Bring Out the Best in Your Child: Considerations for Special Education

This article is written by Daniel Sherwin from All content provided is for informational purposes only. Always adapt and apply suggestions based on your child’s needs.

Children with special needs are the most amazing little troopers. Whether they have physical disabilities, mental illnesses, or are on the autism spectrum, they are all awesome little people.

Some have survived brain injuries, cancer, traumatic births, or unspeakable situations. And their parents are truly heroic, brave souls. Together, families like yours are capable of persevering through just about anything.

Chances are if you’re reading this article, your child is school age (or almost ready to begin school) and you are starting to plan for his or her future. Of course, you want nothing but success and happiness for your little one. A quality education through homeschooling is a great way to help ensure nothing but the best for your child.

Traditional schooling v.s. homeschooling

Traditional schooling via special education and related resources is most certainly an option for every child no matter their abilities. However, as a homeschooling parent to a child with special needs, you know just how much of an impact the extra attention and patience you provide can make. Not only will you be able to provide your child with one-on-one time, but as the ParentingSquad puts it, “Homeschooling allows you to structure learning to fit your child’s needs, abilities, and personality.”

Raising a child takes a village, but raising a child with special needs takes a village of professionals who are trained in and extremely knowledgeable of your child’s disability. By teaching from home, you gain control over the specialists your child works with, whether it is a tutor or speech pathologist. You get to see the specific areas focused on and methods used, enabling you to continue this learning on your own.

There are many educational activities that work well for children with special needs, and many can easily be taught from home.

Resources for homeschooling parents of children with special needs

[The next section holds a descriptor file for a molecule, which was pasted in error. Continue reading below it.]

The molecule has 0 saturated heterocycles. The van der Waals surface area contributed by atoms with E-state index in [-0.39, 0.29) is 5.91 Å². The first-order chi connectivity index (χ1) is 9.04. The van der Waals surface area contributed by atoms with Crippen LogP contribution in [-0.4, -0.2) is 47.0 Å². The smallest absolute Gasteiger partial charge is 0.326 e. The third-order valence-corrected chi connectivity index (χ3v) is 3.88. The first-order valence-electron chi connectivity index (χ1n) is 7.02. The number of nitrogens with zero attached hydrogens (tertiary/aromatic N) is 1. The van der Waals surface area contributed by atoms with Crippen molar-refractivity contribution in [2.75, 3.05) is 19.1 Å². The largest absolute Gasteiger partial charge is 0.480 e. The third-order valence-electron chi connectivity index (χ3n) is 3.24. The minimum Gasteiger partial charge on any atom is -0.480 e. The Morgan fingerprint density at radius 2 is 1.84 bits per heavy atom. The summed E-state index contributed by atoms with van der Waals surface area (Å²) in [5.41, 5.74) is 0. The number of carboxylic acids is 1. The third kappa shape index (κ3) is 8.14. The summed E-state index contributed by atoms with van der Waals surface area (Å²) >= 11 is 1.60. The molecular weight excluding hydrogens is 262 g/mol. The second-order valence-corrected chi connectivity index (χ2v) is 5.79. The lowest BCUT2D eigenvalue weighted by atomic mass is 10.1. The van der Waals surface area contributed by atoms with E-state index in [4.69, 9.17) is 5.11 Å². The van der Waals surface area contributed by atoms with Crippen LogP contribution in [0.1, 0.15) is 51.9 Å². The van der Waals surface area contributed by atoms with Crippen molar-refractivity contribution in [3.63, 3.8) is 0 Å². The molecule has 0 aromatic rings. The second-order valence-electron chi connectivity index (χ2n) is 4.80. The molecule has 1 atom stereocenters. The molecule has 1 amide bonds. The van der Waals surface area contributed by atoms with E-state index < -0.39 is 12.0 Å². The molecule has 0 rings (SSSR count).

Here are some resources:

  • Home Advisor offers real-life mathematics lesson plans
  • The Biology Corner offers various biology lessons
  • PBS offers history lesson ideas
  • Sensory games and arts and crafts work well for children on the autism spectrum.
  • Children with physical disabilities might learn well from a variety of fun science experiments.
  • All types of children can benefit from building social and emotional

Service dogs can also be a wonderful option for helping offer independence to your child. There are many types of service dogs out there, including hearing dogs, guide dogs for the blind, seizure alert dogs, walking or balance dogs, and dogs for psychiatric disabilities. There is even a special category of service dogs for building social skills and providing companionship. Regardless of which type of service dog you choose, these dogs help promote confidence, self-esteem, and compassion for your child.

Being a parent is a blessing in itself. We are all blessed. All of us. Every parent of every child, including every child with every type of disability. Getting a proper education for your child with special needs may not be easy. It may not be what you expected, but with the proper support, your child can thrive.

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About the author

Daniel Sherwin is the proud single father of two amazing kids (a daughter and a son). After noticing the lack of resources on the web for single dads, he started writing articles so that others could learn from his successes and failures. You can find him at

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